Temperature and time intervals for calculating the time-temperature index
Temp. interval (°C)
0 - 10
10 - 20
20 - 30
30 - 40
40 - 50
50 - 60
60 - 70
70 - 80
80 - 82
Consequently, following our estimations for R0, in situ temperature and the TTI, in situ production of significant amounts of higher hydrocarbons is unlikely at depths < 2000 mbsf. Beside in situ production, gases tend to follow the pressure gradient and migrate in adjacent rocks along faults or fractures, or via inter-granular diffusion. For shallower gas accumulations, this can lead to mixing of biogenic and thermogenic gas. The TWG allows first qualitative estimations, but identifying secondary effects such as mixing remains difficult. Indeed, the Bernard diagram points to a gas composition, which is affected by mixing rather than showing a clear biogenic or thermogenic signal (Figure 6). Mixing can occur in different ways, either due to active gas migration along faults or fractures, or the gas mixture was derived by diffusive migration leading to isotope fractionation . For methane, diffusive migration would lead to an enrichment of the light carbon isotope, and thus, the migrated gas would plot in the biogenic or mixed regime despite being derived from a thermogenic source .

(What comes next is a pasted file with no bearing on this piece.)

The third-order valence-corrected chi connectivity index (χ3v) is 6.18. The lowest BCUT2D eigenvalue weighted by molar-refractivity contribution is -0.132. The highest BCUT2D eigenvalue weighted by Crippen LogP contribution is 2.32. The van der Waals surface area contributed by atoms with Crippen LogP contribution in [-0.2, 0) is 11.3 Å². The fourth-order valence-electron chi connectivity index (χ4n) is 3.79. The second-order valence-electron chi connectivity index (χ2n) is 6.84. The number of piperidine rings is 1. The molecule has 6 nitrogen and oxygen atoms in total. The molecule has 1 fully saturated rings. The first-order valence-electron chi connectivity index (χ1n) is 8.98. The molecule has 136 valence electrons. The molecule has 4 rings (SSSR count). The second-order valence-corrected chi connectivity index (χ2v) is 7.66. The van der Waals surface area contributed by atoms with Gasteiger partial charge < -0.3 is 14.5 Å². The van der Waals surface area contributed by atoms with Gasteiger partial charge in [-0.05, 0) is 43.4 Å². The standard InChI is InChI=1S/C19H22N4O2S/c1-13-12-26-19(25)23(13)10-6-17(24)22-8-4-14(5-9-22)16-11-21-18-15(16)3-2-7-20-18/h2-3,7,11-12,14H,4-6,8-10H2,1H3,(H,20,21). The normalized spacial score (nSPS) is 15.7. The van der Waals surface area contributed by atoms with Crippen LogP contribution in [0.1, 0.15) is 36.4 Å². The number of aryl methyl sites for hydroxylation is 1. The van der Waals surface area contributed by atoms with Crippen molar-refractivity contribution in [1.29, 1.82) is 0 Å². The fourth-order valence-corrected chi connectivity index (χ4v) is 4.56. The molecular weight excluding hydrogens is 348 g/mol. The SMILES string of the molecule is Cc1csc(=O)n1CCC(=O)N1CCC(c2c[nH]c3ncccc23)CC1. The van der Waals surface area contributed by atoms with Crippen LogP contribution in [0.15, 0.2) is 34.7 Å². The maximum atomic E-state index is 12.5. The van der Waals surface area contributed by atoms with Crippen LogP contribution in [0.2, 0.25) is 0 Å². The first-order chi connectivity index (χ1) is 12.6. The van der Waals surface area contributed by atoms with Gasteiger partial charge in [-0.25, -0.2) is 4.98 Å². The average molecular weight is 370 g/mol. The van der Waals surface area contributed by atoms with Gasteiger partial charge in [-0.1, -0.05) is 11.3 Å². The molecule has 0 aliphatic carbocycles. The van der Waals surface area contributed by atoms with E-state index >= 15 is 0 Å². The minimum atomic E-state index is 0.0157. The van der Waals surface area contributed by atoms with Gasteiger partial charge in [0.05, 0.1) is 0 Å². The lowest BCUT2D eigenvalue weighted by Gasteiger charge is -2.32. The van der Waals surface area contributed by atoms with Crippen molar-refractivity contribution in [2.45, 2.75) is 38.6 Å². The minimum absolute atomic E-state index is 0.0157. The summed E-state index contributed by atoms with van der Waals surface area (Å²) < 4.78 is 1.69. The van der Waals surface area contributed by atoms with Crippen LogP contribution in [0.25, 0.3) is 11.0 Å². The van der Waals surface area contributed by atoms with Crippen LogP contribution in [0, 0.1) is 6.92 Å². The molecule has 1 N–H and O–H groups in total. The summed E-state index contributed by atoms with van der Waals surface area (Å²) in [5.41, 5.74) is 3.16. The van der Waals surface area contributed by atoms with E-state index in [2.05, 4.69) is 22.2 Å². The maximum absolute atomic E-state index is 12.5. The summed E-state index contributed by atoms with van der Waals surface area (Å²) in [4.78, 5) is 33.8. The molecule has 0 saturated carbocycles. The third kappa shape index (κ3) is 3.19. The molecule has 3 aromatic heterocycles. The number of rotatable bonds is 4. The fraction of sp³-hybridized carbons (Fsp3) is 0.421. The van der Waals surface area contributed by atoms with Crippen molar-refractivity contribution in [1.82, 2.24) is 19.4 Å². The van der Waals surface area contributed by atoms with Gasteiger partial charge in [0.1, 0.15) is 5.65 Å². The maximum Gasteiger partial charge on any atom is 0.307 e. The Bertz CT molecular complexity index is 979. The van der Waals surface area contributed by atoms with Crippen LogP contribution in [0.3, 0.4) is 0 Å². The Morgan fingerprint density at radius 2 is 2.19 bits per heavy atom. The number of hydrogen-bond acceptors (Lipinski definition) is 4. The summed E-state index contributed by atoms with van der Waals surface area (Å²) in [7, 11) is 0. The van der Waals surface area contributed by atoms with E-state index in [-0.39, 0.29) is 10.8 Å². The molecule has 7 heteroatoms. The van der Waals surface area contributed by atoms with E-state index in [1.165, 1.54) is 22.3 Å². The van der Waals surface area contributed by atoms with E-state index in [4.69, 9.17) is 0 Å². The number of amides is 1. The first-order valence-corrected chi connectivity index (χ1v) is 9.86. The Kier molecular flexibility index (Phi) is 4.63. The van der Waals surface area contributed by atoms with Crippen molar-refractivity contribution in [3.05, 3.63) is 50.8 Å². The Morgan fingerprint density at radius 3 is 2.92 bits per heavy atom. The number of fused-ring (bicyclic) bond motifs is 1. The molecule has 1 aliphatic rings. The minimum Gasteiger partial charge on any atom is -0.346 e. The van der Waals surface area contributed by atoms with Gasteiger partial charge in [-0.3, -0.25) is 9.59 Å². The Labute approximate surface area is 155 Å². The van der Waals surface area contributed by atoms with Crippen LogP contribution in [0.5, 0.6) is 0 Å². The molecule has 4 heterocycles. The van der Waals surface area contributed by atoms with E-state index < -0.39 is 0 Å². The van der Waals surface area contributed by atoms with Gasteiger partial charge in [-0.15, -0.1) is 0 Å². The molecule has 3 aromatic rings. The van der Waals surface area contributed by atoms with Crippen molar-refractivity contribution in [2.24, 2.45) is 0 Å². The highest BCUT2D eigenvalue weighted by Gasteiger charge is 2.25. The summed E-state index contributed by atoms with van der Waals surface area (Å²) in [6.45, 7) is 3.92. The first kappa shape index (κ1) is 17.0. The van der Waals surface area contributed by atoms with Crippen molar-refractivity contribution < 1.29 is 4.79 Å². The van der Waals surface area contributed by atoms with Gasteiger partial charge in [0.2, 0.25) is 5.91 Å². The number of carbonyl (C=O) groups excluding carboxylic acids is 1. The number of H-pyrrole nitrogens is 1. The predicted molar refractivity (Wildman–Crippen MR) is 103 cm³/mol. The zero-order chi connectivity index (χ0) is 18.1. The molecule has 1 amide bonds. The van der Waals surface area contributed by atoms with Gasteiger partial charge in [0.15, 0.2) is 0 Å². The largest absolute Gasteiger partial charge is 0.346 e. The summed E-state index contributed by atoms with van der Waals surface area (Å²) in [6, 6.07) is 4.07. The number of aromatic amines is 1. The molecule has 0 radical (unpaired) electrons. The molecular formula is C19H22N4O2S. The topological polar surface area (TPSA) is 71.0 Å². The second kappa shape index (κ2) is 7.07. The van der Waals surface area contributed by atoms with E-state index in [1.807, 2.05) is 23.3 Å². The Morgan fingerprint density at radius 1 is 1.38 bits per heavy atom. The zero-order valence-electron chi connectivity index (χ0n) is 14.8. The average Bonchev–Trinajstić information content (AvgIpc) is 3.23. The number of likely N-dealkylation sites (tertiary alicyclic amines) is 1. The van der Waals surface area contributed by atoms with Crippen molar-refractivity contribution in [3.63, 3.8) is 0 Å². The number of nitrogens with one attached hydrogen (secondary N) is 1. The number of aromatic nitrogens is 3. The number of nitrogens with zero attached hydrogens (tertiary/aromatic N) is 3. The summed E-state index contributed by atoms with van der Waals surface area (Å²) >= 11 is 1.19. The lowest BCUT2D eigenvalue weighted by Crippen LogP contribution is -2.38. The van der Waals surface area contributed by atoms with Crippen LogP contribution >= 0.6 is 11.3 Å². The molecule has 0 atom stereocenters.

At Site C0002, a fault zone is indicated between 1500 and 1640 mbsf based on resistivity data obtained during logging-while-drilling . This corresponds to an increase in TWG of the Geoservices and the shorebased dataset at 1600 mbsf, pointing to active or recently active migration of higher hydrocarbons from greater depths and subsequent mixing (Additional file 2: Table S1). Detailed analyses of possible gas migration and mixing will be covered in future studies evaluating data from the recently finished IODP Exp. 348 using noble gas isotopes from Holes C0002F and C0002N.
In conclusion, shipboard and shorebased analyses allow the same qualitative estimation about the genetic origin of the drilling mud gas. Differences in absolute concentrations of the SciGas and Geoservices degassing systems are most likely caused by the different configurations of the individual degassers, which led to an underestimation of higher hydrocarbons when using the SciGas system. Comparison of the individual datasets by simple gas ratio analysis was ambiguous, therefore we chose the Bernard parameter and the total wet gas ratio to qualitatively analyze and compare the individual datasets. Eventually, we showed that, beside the technical problems encountered during IODP Exp. 338, the SciGas system produced reliable data, which helped to qualitatively estimate temperature, maturity, and possible mixing of the hydrocarbon gases. We found that microbial methane was present to up to 1600 mbsf, with thermogenic gas production probably not starting at depths shallower 2000 mbsf. Consequently, the SciGas system onboard D/V Chikyu is suitable for detecting qualitative changes, and allows a first estimation of the contribution of biogenic and thermogenic hydrocarbon gas.